September 26, 2017

DUGGAL | Immigration in Practice

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Immigration is a deeply personal issue for me.

Quick background — my family came over to the United States when I was 6, and I received my U.S. citizenship a month ago. I had been in this country for 14 years before I was legally allowed to feel as though the Pledge of Allegiance I stood next to my classmates and recited in elementary school was as much mine as it was theirs. I knew the American national anthem before I knew India even had one of their own, and even today, I can tell you far more about the Founding Fathers than I ever could about Gandhi. For those who insist the immigration law in this country needs reform because it is not robust enough, I implore you to figure out what the hell you’re talking about — and soon, before you deny millions of deserving people the right to live as equals in a country they have contributed to as much as the people lucky enough to have simply been born here.

I am thankful every single day for the process my family incurred in securing our right to be citizens in this country . Every single day, I am reminded of the ways in which my life would not be the same if even one thing had been different during our immigration process. I was a green card holder when I applied to college. My chances of being accepted to Cornell as an international student living in the United States on a visa are slim to none. The international students pool of applicants is often thought of as only students that go to schools abroad, but many people don’t realize that this pool also includes students that have been part of the American education system for the majority of their life, but are here on a visa as opposed to being permanent residents or American citizens. A fitting example? The valedictorian at my high school applied to colleges on an H1B visa, and was rejected from schools at which his transcript, SAT scores and subject tests scores far exceeded even the 75th percentile of the student body. You can argue that maybe he just wasn’t the kind of applicant those schools were looking for and that getting into college isn’t just about your stats, but to pretend that his immigration status did not have any impact on where he ended up (and how much he’s paying) would be, frankly, ridiculous.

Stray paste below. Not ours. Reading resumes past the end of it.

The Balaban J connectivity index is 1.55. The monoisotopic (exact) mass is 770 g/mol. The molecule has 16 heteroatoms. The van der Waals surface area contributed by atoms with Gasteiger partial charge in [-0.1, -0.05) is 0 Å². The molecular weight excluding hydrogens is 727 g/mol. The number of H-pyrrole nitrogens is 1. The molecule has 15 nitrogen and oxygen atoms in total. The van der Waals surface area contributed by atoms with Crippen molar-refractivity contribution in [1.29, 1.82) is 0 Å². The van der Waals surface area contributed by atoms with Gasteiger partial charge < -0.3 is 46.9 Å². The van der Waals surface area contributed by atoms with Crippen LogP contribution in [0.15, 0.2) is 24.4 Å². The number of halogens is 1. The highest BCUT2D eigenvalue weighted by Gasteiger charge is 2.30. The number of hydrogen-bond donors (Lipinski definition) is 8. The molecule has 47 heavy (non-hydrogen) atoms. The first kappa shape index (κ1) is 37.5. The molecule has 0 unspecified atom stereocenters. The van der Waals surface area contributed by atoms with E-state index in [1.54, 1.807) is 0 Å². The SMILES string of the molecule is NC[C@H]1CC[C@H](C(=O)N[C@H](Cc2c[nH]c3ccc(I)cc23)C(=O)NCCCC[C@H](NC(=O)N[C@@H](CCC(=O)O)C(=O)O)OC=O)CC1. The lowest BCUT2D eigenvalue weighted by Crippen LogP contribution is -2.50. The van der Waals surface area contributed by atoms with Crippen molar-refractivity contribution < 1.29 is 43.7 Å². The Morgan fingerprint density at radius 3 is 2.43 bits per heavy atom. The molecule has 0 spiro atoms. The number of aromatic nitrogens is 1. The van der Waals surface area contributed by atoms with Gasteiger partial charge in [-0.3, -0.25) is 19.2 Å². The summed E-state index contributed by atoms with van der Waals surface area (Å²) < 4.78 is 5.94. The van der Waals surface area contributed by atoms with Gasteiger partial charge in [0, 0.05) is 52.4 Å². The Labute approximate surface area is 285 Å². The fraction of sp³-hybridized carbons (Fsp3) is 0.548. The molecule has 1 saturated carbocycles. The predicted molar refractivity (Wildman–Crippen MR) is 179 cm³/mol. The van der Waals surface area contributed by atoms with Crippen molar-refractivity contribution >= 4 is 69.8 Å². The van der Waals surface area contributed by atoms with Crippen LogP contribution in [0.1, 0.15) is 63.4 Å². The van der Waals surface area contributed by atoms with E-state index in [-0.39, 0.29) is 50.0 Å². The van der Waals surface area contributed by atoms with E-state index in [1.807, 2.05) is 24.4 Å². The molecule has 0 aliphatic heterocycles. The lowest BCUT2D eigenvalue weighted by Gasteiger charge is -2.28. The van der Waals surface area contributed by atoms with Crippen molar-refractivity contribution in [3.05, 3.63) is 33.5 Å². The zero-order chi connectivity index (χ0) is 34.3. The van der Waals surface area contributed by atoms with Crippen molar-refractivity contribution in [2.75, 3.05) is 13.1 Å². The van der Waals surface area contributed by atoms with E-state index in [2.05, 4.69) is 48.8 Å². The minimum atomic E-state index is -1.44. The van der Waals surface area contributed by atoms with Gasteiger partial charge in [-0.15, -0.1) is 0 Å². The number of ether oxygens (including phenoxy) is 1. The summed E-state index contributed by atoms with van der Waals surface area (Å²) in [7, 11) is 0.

Of course, this is simply one example from my life. If you would like broader statistics because you believe my view of immigration policy and college admissions is too narrow, there is more information available in demographic data void of bias. My account is personal because my experience with immigration in the United States is personal. I feel little obligation to crowd my words with percentages because there is always more information available to those who choose to educate themselves, and yet we find ourselves facing increasingly ignorant changes to immigration policy within the United States because people do not hear the stories that stand behind every decision to make the legal process toward citizenship harder.

Your legal status in this country either opens doors for you or shuts them on you. If you believe that working hard or following all the right steps in the immigration process somehow guarantees that you will be afforded the same opportunities as everyone else, you are wrong. There are students at Cornell (and across the nation) on visas that cannot apply to the same jobs as you. There are students that are choosing to set aside what they truly want to do for a job that might sponsor them to simply stay in the United States for the next year. Do not tell them that going through the process legally will work for them. The chances that it will not are very high because the process was not set up with their opportunities in mind.

I am privileged to be an American citizen today. I spoke to a friend over the summer who also recently received his citizenship, but scheduled his oath ceremony early so he could have President Obama’s signature on his certificate. I, on the other hand, insisted on having President Trump’s signature on my naturalization certificate. There is something important about recognizing a difficult political climate, especially one that you disagree with so strongly. To me, my naturalization certificate is a reminder of my privilege. It is a reminder that there are an increasing number who cannot consider themselves as lucky as I can today. Part of being privileged is working to ensure that those who do not currently have access to the same opportunities you do will soon. Travel bans and rescinding DACA is not recognizing and fighting immigration inequality. I cannot forget my privilege when I consider the impacts of these actions because my family has fought hard to feel the kind of relief we do today when we hear about changes in immigration policy. You should not, however, need to have felt the stress of not being a citizen weigh on you in order for you to fight for those that have.


Hebani Duggal is a senior in the College of Arts and Sciences. She can be reached at [email protected] Teach me How to Duggal appears alternate Tuesdays this semester.